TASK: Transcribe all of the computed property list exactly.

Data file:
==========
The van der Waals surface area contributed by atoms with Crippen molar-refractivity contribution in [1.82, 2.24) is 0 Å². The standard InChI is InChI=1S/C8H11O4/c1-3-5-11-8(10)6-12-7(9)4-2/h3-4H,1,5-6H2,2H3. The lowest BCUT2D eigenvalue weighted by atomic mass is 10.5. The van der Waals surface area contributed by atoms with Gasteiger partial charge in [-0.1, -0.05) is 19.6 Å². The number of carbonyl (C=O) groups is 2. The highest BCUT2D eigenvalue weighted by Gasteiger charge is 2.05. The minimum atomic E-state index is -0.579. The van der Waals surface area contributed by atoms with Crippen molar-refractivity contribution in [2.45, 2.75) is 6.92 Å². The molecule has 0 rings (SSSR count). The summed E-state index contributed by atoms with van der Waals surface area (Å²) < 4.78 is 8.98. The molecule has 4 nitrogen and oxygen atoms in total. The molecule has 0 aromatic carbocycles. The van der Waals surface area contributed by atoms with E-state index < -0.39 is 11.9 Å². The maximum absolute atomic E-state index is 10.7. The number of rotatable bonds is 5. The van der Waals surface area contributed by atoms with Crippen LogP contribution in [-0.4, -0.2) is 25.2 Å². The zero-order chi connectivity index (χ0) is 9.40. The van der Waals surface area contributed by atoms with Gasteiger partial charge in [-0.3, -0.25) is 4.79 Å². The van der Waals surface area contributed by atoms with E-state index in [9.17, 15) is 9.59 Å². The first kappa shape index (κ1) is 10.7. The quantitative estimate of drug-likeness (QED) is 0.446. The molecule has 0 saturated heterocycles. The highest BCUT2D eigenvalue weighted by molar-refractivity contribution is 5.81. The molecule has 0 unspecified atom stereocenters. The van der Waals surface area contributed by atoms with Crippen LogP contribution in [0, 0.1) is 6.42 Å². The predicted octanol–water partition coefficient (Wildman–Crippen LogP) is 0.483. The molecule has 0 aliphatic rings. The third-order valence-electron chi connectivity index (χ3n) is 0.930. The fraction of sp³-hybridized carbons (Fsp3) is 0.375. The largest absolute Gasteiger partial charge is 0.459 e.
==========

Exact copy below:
The van der Waals surface area contributed by atoms with Crippen molar-refractivity contribution in [1.82, 2.24) is 0 Å². The standard InChI is InChI=1S/C8H11O4/c1-3-5-11-8(10)6-12-7(9)4-2/h3-4H,1,5-6H2,2H3. The lowest BCUT2D eigenvalue weighted by atomic mass is 10.5. The van der Waals surface area contributed by atoms with Gasteiger partial charge in [-0.1, -0.05) is 19.6 Å². The number of carbonyl (C=O) groups is 2. The highest BCUT2D eigenvalue weighted by Gasteiger charge is 2.05. The minimum atomic E-state index is -0.579. The van der Waals surface area contributed by atoms with Crippen molar-refractivity contribution in [2.45, 2.75) is 6.92 Å². The molecule has 0 rings (SSSR count). The summed E-state index contributed by atoms with van der Waals surface area (Å²) < 4.78 is 8.98. The molecule has 4 nitrogen and oxygen atoms in total. The molecule has 0 aromatic carbocycles. The van der Waals surface area contributed by atoms with E-state index < -0.39 is 11.9 Å². The maximum absolute atomic E-state index is 10.7. The number of rotatable bonds is 5. The van der Waals surface area contributed by atoms with Crippen LogP contribution in [-0.4, -0.2) is 25.2 Å². The zero-order chi connectivity index (χ0) is 9.40. The van der Waals surface area contributed by atoms with Gasteiger partial charge in [-0.3, -0.25) is 4.79 Å². The van der Waals surface area contributed by atoms with E-state index in [9.17, 15) is 9.59 Å². The first kappa shape index (κ1) is 10.7. The quantitative estimate of drug-likeness (QED) is 0.446. The molecule has 0 saturated heterocycles. The highest BCUT2D eigenvalue weighted by molar-refractivity contribution is 5.81. The molecule has 0 unspecified atom stereocenters. The van der Waals surface area contributed by atoms with Crippen LogP contribution in [0, 0.1) is 6.42 Å². The predicted octanol–water partition coefficient (Wildman–Crippen LogP) is 0.483. The molecule has 0 aliphatic rings. The third-order valence-electron chi connectivity index (χ3n) is 0.930. The fraction of sp³-hybridized carbons (Fsp3) is 0.375. The largest absolute Gasteiger partial charge is 0.459 e.